Canal Winchester Village Council voted 6-0 June 16 to approve emergency legislation that will make it possible to assess Diley Road property owners for their share of a $5.4-milllion improvement project.

Canal Winchester Village Council voted 6-0 June 16 to approve emergency legislation that will make it possible to assess Diley Road property owners for their share of a $5.4-milllion improvement project.

Councilman Bruce Jarvis was absent from the meeting. The $2,197,814 in assessments will be paid over the next 20 years, said village finance director Nanisa Osborn. In addition to widening Diley Road, Osborn said signals were installed at intersections and a walking trail was built.

The paperwork must be sent to the Franklin County Auditor's Office by Sept. 8 in order for the assessments to be placed on tax bills by 2009, Osborn said.

In other business, council discussed buying a new speed trailer to gauge motorists' speed and gather information for traffic studies.

A draft of the 2009 village budget includes $5,000 for the purchase of a speed trailer.

Councilwoman Bobbie Mershon said speeding is a problem in Canal Winchester.

"That is the No. 1 complaint whenever you go door to door," she said.

Other council members said they get complaints about speeding on Waterloo Street and Pfeifer Drive.

Sheriff's Deputy Jeff Dixon said the Fairfield County Sheriff's Department -- which provides police services to the village -- writes about five speeding citations per day.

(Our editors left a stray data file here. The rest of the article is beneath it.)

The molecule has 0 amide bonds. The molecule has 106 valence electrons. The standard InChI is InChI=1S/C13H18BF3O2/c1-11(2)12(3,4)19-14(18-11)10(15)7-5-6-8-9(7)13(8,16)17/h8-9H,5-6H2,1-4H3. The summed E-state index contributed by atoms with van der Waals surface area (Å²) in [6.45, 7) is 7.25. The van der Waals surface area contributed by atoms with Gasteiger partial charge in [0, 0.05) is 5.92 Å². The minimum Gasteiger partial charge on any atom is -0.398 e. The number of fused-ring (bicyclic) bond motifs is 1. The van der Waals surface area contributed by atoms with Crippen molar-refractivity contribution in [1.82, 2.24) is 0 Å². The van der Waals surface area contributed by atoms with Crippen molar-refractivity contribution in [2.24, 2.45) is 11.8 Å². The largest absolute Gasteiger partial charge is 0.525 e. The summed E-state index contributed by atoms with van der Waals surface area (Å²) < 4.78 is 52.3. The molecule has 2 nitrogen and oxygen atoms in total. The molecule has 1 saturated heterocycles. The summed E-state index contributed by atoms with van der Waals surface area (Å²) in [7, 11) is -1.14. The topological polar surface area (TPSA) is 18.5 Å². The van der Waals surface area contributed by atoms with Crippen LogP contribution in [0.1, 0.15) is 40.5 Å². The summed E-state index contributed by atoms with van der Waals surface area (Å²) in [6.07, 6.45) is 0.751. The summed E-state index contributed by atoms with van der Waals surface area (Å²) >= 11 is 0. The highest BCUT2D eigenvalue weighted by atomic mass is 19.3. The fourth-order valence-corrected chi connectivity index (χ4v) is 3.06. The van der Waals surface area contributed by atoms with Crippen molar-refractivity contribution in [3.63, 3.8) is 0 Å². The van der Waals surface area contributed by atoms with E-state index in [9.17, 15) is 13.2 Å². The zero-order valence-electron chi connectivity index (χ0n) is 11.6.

"I think that's very minimal," he said.

In a letter to council, Fairfield County Sheriff's Sgt. Kirk C. Kern recommended that a speed trailer be purchased. Attached to the letter were several pages of different types of speed monitoring devices.

Mershon said she liked the trailer type for its ability to perform traffic studies, but on the other hand, they are larger, making it difficult to place them on narrower roads.

Councilman Rick Deeds questioned the necessity of such a purchase.

"I'd just like to see the whole 'this is why we're doing it,'" Deeds said.

Councilman John Bender said he has no problem with buying a speed detection trailer, but added, "I don't think we have that much speeding in our village."

Mershon asked that council's safety committee, which she chairs, discuss the purchase at its July 14 meeting.

On another topic, Mayor Mike Ebert praised those who participated in Canal Winchester's Relay For Life on June 6-7.

"If you didn't have a chance to get there and have never been to one -- like me, I've never been to one -- it was something else," he said. "Quite an event."

ebrooks@thisweeknews.com